Today, Sailor Moon is inescapable. There’s the new anime of course, and the new musicals, the merchandise, and the retranslation of the manga. But it’s the emblem of a wider renaissance as well, a resurgence of love for mahou shoujo, or magical girl anime and manga — a movement led by women well out of their childhood years.

A quick stroll through Tumblr reveals Sailor Moon cupcakes, punky Sailor Moon jackets, heartfelt essays about what the portrayal of lesbianism in Sailor Moon meant to the reader, dozens of artists working together to reanimate an episode of the anime, Sailor Moon nail art tutorials, cats named Luna, Beryl, Haruka and everything in between, hand-sculpted figurines, ornate embroidery projects, and an endless avalanche of fanart. Sailor Moon as an Adventure Time character. Sailor Moon cheekily clutching a Hitachi Magic Wand. Sailor Moon as a vicious biker chick. Sailor Moon protesting the Supreme Court’s Hobby Lobby ruling.

Sailor Moon fans have not so much rediscovered their love for Naoko Takeuchi’s sword-and-sparkle epic as they have elected her queen mother of their imaginations and ultimate aspirational self. She is, simultaneously, symbol, cause, and leader.


Welfare ruling stuns foreigners | The Japan Times

Just give the article a full read. This just baffles me beyond any comprehension. Japan has been talking about trying to become a global economy for years now, especially with the upcoming Olympics in 2020 and the massive change to English education in it’s public schools, and yet this is how they’ve decided to treat it’s foreign residents. They have successfully reverted to their isolationist period and made nearly any hopeful resident thinking about staying in Japan for life question where their future may lie.

If this doesn’t get an appeal of any kind, I will definitely not be staying in this country. At first I was a bit sad that my boyfriend didn’t want to stay and live in Japan, but now I’m starting to think he’s got the right idea. He wants to move to Ireland and that’s beginning to sound like a swell idea. Abe needs to get the fuck out of office and his old fart cronies need to take a long walk off a short pier with him. They are quite literally dooming this country for any possible future of economic and population recovery.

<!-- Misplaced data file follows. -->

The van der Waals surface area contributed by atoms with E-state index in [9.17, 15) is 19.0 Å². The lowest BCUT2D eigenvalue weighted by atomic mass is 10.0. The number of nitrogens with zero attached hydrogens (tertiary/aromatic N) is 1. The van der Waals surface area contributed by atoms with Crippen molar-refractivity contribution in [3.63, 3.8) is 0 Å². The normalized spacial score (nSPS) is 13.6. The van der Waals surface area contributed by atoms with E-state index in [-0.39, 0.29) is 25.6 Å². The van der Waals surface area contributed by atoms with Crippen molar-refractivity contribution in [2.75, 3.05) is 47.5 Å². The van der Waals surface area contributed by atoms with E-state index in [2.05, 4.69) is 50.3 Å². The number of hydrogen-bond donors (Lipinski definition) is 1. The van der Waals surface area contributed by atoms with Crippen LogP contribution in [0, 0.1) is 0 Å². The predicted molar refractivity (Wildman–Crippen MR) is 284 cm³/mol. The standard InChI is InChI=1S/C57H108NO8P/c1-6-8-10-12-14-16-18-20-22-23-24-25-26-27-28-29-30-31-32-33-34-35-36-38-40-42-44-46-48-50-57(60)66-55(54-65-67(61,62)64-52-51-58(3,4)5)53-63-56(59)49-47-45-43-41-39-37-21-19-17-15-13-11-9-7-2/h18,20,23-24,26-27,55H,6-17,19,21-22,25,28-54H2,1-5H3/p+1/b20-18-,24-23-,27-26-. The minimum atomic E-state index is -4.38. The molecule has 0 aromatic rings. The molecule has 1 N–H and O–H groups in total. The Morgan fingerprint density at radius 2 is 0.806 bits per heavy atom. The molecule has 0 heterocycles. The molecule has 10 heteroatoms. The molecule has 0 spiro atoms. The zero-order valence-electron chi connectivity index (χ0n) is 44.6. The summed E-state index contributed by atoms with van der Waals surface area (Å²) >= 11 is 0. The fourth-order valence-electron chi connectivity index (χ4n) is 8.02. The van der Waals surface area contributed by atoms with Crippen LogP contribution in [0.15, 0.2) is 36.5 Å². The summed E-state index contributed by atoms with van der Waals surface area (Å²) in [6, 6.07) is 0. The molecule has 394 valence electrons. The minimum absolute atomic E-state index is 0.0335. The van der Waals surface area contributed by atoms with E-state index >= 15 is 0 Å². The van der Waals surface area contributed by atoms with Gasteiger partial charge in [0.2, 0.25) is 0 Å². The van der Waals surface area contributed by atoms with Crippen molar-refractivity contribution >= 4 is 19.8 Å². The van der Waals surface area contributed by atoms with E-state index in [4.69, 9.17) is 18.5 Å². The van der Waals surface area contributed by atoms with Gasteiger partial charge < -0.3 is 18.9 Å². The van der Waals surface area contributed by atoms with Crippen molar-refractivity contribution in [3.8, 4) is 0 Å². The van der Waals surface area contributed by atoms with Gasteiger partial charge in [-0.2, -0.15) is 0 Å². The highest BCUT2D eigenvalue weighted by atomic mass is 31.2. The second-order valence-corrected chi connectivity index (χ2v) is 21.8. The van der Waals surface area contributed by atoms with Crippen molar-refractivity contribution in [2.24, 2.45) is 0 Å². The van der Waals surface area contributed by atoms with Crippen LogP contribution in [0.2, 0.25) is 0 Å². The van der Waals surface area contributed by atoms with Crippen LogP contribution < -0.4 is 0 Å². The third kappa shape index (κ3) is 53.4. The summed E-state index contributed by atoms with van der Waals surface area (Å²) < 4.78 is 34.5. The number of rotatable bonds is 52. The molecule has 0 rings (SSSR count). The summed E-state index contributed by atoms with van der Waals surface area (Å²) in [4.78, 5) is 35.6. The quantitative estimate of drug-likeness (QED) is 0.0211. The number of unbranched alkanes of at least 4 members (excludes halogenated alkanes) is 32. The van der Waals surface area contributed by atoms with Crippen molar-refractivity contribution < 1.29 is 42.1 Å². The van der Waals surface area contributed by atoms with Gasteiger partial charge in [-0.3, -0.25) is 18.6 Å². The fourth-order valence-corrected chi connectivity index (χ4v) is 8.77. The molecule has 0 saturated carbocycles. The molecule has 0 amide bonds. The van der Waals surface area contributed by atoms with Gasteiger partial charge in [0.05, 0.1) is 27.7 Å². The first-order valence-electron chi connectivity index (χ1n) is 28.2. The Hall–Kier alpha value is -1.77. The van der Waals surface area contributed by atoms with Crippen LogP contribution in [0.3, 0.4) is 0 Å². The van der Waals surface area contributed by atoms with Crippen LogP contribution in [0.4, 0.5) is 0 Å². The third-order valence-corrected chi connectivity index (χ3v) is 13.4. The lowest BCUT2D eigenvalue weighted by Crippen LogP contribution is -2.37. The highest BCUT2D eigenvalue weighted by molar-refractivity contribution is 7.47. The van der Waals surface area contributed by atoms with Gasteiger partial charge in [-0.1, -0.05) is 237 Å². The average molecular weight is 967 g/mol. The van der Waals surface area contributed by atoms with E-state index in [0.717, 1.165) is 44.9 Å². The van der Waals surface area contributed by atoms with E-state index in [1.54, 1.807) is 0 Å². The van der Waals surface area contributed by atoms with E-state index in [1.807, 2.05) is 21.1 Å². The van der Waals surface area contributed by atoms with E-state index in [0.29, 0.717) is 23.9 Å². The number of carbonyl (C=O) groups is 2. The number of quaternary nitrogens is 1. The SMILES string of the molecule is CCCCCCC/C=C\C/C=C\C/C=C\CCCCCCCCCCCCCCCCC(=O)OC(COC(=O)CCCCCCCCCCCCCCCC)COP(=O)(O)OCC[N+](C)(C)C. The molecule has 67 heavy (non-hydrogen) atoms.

Mark Noll shared this incredible customized violin made for a fundraiser.  He explains, “Cantebury School purchased a dozen violins for their Suzuki Music Program. The violins were unusable and not able to be returned. The Florida Craftsman Gallery asked artists to transform them into pieces of art to be auctioned off, with the proceeds befitting the Music Program. The violins will be auctioned in an on-going silent auction both at the Gallery and on the website. Bids will be taken from July 18th to August 23rd. 100% goes to buy new instruments for the kids”



So I have always been extremely embarrassed that my left ear is deaf. I tried to hide it in every way possible. It made me feel broken and useless, especially listening and playing music. My original idea was to put music notes behind my ear, but for some reason the idea just didn’t feel quite right considering I couldn’t hear said music. I came up with the mute symbol idea because lately I have learned to embrace my deafness. I tend to joke around that my left ear is like my mute button when I want to ignore someone. Now I am no longer ashamed and find strength in the humor of my tattoo.

That is pretty great.